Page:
As for TV, The writers did a great job with Longmire. I loved the books and the TV series. Altered Carbon was a good adaptation. The new Star Trek Discovery is good but it’s not Star Trek. The creators had a good idea and stuck Star Trek on it for the brand.

    I look forward to reading everyone else’s list.

    1. The Rocketeer is one of my favourites. Several changes, especially in the switch from Betty to Jenny (it was a Disney movie after all) but the flavour was right and it was just a lot of fun. It was a shame they marketed it so poorly.

    2. I agree with you on Longmire. I never read the books, but I really enjoyed the TV Series.
      Disagree on S.T. Discovery. I really enjoy it and I think it is more Star Trek than S.T. Enterprise was.

  7. The Tom Clancy Jack Ryan movies never really met expectations, but that’s a particularly hard transition to manage. The details that I loved in the books, would drag down a screenplay, so I have some sympathy for the writers. Still, Patriot Games was an embarrassment. From a too old Jack Ryan, to unexplainable transitions from Baldwin to Ford to Afflack to Pine, Paramount didn’t seem to know how to build a franchise or even a techno-thriller for that matter. Changing the faces of Jack Ryan like the Doctor from Dr. Who didn’t help matters.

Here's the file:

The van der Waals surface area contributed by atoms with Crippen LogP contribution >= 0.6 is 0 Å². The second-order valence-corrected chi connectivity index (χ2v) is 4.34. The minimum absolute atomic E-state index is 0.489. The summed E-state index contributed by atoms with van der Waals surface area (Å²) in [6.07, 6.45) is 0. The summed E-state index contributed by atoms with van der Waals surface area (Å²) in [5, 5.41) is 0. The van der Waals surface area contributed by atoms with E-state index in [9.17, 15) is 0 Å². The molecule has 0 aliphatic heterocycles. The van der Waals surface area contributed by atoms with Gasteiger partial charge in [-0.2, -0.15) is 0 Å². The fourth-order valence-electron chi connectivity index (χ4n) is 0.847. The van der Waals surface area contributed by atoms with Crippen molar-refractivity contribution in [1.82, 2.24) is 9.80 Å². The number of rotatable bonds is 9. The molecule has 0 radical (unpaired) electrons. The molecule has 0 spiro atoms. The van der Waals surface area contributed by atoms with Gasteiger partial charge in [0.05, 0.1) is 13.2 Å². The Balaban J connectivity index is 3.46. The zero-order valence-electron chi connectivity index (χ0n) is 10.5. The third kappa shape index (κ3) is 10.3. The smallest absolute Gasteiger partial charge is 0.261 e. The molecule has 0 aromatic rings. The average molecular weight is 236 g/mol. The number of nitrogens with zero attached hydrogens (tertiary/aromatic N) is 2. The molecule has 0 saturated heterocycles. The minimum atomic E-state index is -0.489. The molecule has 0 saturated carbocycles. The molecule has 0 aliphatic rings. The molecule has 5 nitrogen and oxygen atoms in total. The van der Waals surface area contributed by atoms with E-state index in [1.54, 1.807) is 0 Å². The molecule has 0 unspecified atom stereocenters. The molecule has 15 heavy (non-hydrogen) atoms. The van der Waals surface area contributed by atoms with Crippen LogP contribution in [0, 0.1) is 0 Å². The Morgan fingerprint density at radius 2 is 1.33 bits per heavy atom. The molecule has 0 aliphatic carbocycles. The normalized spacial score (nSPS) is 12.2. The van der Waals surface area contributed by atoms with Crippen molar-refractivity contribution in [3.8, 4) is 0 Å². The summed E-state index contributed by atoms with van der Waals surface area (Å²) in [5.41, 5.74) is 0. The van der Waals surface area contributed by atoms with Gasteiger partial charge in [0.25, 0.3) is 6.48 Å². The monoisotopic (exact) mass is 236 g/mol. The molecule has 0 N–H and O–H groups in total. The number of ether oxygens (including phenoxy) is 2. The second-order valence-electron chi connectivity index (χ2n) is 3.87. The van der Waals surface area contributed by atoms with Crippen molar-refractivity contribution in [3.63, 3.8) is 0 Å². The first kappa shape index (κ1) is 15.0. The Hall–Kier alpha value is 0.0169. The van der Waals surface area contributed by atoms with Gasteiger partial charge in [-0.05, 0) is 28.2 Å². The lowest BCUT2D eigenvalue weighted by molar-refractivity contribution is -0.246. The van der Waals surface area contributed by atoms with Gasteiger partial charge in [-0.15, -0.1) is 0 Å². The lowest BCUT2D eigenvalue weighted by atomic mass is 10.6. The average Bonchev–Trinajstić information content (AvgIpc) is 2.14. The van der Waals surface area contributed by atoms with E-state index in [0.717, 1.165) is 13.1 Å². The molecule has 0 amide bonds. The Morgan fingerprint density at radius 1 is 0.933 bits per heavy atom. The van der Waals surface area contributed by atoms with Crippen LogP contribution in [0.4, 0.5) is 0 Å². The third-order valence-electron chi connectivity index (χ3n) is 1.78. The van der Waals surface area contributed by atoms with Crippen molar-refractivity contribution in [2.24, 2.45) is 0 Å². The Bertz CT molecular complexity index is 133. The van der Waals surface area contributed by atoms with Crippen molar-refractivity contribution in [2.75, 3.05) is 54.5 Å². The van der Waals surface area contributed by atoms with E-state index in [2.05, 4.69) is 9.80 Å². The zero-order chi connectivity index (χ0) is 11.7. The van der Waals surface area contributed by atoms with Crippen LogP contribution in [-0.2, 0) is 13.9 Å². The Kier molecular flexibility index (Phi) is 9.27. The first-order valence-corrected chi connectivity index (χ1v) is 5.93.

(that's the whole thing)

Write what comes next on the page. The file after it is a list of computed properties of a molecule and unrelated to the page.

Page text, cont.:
A few of the films were successes (like The Hunt for Red October), but Paramount failed to build a franchise from them. Amazon is giving it a go with a Jack Ryan series (updated to the present), but season two has lost my interest a bit. I might give it another go as a download for long haul flights, so we’ll just have to see.

  8. Absolute best book to TV transcription was Game of Thrones, especially Tyrion who literally walked out of the book onto the screen and could not have been better, all the casting was spot on.
    Absolute worst was The Riverworld , which attempted to film my favourite sci fil book of all time, To Your Scattered Bodies Go, by the incomparable Philip Jose Farmer.
    There should be a painful punishment for those TV execs , I am still thinking about an appropriate one.

  9. One of my favorite adaptations is the Borne trilogy. I loved the movies, then read the books. The books were, IMO, awful. Boring, repetitive, and just not entertaining. In that case (admittedly rare), the movies were significantly better than the source material.

    The Abyss kind of cheated, since the book was written after the movie script was final (or nearly so).

    I live in dread of the adaptation of Anne McCaffrey’s Dragonriders of Pern. It likely needs a “fresh take”, but it had better be by someone who at least has understood the source material. If the dragons don’t have twin tails, I will be POed.